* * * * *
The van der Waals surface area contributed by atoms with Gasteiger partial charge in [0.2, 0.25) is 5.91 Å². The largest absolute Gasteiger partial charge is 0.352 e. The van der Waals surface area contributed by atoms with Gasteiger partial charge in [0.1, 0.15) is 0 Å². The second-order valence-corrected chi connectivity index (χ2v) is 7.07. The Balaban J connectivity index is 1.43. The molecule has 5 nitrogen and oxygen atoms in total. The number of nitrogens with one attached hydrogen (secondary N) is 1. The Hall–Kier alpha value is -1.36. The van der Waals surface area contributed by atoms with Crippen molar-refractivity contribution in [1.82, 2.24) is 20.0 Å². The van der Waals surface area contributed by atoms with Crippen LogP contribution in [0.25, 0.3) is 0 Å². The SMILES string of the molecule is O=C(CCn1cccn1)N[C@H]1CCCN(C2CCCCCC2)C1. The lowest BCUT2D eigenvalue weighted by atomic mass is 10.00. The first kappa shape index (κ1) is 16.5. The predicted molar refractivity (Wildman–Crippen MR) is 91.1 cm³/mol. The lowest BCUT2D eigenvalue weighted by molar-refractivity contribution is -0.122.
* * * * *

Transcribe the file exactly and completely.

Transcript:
The van der Waals surface area contributed by atoms with Gasteiger partial charge in [0.2, 0.25) is 5.91 Å². The largest absolute Gasteiger partial charge is 0.352 e. The van der Waals surface area contributed by atoms with Gasteiger partial charge in [0.1, 0.15) is 0 Å². The second-order valence-corrected chi connectivity index (χ2v) is 7.07. The Balaban J connectivity index is 1.43. The molecule has 5 nitrogen and oxygen atoms in total. The number of nitrogens with one attached hydrogen (secondary N) is 1. The Hall–Kier alpha value is -1.36. The van der Waals surface area contributed by atoms with Crippen molar-refractivity contribution in [1.82, 2.24) is 20.0 Å². The van der Waals surface area contributed by atoms with Crippen LogP contribution in [0.25, 0.3) is 0 Å². The SMILES string of the molecule is O=C(CCn1cccn1)N[C@H]1CCCN(C2CCCCCC2)C1. The lowest BCUT2D eigenvalue weighted by atomic mass is 10.00. The first kappa shape index (κ1) is 16.5. The predicted molar refractivity (Wildman–Crippen MR) is 91.1 cm³/mol. The lowest BCUT2D eigenvalue weighted by molar-refractivity contribution is -0.122.